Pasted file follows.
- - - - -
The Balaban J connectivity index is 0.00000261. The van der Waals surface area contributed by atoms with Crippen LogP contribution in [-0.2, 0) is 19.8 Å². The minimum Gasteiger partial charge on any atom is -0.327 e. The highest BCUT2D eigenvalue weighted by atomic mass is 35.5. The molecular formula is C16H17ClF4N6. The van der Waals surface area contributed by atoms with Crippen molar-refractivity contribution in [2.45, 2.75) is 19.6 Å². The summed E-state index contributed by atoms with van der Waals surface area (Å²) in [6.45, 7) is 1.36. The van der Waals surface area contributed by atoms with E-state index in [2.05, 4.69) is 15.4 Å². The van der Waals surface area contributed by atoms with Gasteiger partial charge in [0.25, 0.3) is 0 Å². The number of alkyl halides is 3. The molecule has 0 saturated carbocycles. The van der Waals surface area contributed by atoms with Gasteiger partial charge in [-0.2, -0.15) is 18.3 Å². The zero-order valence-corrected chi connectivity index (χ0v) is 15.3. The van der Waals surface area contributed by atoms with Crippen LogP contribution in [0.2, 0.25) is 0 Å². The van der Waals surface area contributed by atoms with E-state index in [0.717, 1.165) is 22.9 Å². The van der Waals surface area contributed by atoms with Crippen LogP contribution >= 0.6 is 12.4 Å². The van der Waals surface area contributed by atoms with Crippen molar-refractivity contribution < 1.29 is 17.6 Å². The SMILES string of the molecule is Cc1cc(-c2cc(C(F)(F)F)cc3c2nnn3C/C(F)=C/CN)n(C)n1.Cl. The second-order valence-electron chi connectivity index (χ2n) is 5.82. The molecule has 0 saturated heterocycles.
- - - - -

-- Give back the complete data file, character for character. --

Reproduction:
The Balaban J connectivity index is 0.00000261. The van der Waals surface area contributed by atoms with Crippen LogP contribution in [-0.2, 0) is 19.8 Å². The minimum Gasteiger partial charge on any atom is -0.327 e. The highest BCUT2D eigenvalue weighted by atomic mass is 35.5. The molecular formula is C16H17ClF4N6. The van der Waals surface area contributed by atoms with Crippen molar-refractivity contribution in [2.45, 2.75) is 19.6 Å². The summed E-state index contributed by atoms with van der Waals surface area (Å²) in [6.45, 7) is 1.36. The van der Waals surface area contributed by atoms with E-state index in [2.05, 4.69) is 15.4 Å². The van der Waals surface area contributed by atoms with Gasteiger partial charge in [0.25, 0.3) is 0 Å². The number of alkyl halides is 3. The molecule has 0 saturated carbocycles. The van der Waals surface area contributed by atoms with Gasteiger partial charge in [-0.2, -0.15) is 18.3 Å². The zero-order valence-corrected chi connectivity index (χ0v) is 15.3. The van der Waals surface area contributed by atoms with Crippen LogP contribution in [0.2, 0.25) is 0 Å². The van der Waals surface area contributed by atoms with E-state index in [0.717, 1.165) is 22.9 Å². The van der Waals surface area contributed by atoms with Crippen LogP contribution >= 0.6 is 12.4 Å². The van der Waals surface area contributed by atoms with Crippen molar-refractivity contribution < 1.29 is 17.6 Å². The SMILES string of the molecule is Cc1cc(-c2cc(C(F)(F)F)cc3c2nnn3C/C(F)=C/CN)n(C)n1.Cl. The second-order valence-electron chi connectivity index (χ2n) is 5.82. The molecule has 0 saturated heterocycles.